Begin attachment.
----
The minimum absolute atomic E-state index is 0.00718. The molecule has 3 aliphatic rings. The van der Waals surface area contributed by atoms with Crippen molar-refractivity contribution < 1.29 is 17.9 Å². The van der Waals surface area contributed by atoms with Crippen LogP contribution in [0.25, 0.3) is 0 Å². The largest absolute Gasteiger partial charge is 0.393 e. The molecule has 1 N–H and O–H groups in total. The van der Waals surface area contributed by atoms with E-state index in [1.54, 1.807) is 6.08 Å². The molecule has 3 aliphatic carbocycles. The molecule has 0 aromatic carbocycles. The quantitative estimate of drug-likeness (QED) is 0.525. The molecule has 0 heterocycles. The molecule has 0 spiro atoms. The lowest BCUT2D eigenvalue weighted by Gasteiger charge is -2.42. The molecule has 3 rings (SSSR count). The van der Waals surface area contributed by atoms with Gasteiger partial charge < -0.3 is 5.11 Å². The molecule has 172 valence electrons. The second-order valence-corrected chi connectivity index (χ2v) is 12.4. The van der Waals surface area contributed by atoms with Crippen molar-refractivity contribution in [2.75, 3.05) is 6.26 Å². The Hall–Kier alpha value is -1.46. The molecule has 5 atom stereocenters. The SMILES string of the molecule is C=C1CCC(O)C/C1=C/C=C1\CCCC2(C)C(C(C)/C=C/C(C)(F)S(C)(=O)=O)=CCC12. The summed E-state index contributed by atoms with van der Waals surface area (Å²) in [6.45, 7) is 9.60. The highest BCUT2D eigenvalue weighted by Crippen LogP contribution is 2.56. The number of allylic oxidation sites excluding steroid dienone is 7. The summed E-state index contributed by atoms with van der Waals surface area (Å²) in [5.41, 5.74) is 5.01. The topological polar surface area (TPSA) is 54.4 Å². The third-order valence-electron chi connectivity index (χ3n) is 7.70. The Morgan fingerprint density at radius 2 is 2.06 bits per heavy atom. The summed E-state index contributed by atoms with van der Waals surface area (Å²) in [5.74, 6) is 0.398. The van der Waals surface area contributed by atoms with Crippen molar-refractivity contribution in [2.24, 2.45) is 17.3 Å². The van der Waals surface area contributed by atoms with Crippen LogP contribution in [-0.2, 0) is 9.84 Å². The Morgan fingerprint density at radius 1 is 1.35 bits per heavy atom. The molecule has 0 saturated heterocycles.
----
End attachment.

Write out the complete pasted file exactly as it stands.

The minimum absolute atomic E-state index is 0.00718. The molecule has 3 aliphatic rings. The van der Waals surface area contributed by atoms with Crippen molar-refractivity contribution < 1.29 is 17.9 Å². The van der Waals surface area contributed by atoms with Crippen LogP contribution in [0.25, 0.3) is 0 Å². The largest absolute Gasteiger partial charge is 0.393 e. The molecule has 1 N–H and O–H groups in total. The van der Waals surface area contributed by atoms with E-state index in [1.54, 1.807) is 6.08 Å². The molecule has 3 aliphatic carbocycles. The molecule has 0 aromatic carbocycles. The quantitative estimate of drug-likeness (QED) is 0.525. The molecule has 0 heterocycles. The molecule has 0 spiro atoms. The lowest BCUT2D eigenvalue weighted by Gasteiger charge is -2.42. The molecule has 3 rings (SSSR count). The van der Waals surface area contributed by atoms with Gasteiger partial charge < -0.3 is 5.11 Å². The molecule has 172 valence electrons. The second-order valence-corrected chi connectivity index (χ2v) is 12.4. The van der Waals surface area contributed by atoms with Crippen molar-refractivity contribution in [2.75, 3.05) is 6.26 Å². The Hall–Kier alpha value is -1.46. The molecule has 5 atom stereocenters. The SMILES string of the molecule is C=C1CCC(O)C/C1=C/C=C1\CCCC2(C)C(C(C)/C=C/C(C)(F)S(C)(=O)=O)=CCC12. The summed E-state index contributed by atoms with van der Waals surface area (Å²) in [6.45, 7) is 9.60. The highest BCUT2D eigenvalue weighted by Crippen LogP contribution is 2.56. The number of allylic oxidation sites excluding steroid dienone is 7. The summed E-state index contributed by atoms with van der Waals surface area (Å²) in [5.41, 5.74) is 5.01. The topological polar surface area (TPSA) is 54.4 Å². The third-order valence-electron chi connectivity index (χ3n) is 7.70. The Morgan fingerprint density at radius 2 is 2.06 bits per heavy atom. The summed E-state index contributed by atoms with van der Waals surface area (Å²) in [5.74, 6) is 0.398. The van der Waals surface area contributed by atoms with Crippen molar-refractivity contribution in [2.24, 2.45) is 17.3 Å². The van der Waals surface area contributed by atoms with Crippen LogP contribution in [-0.2, 0) is 9.84 Å². The Morgan fingerprint density at radius 1 is 1.35 bits per heavy atom. The molecule has 0 saturated heterocycles.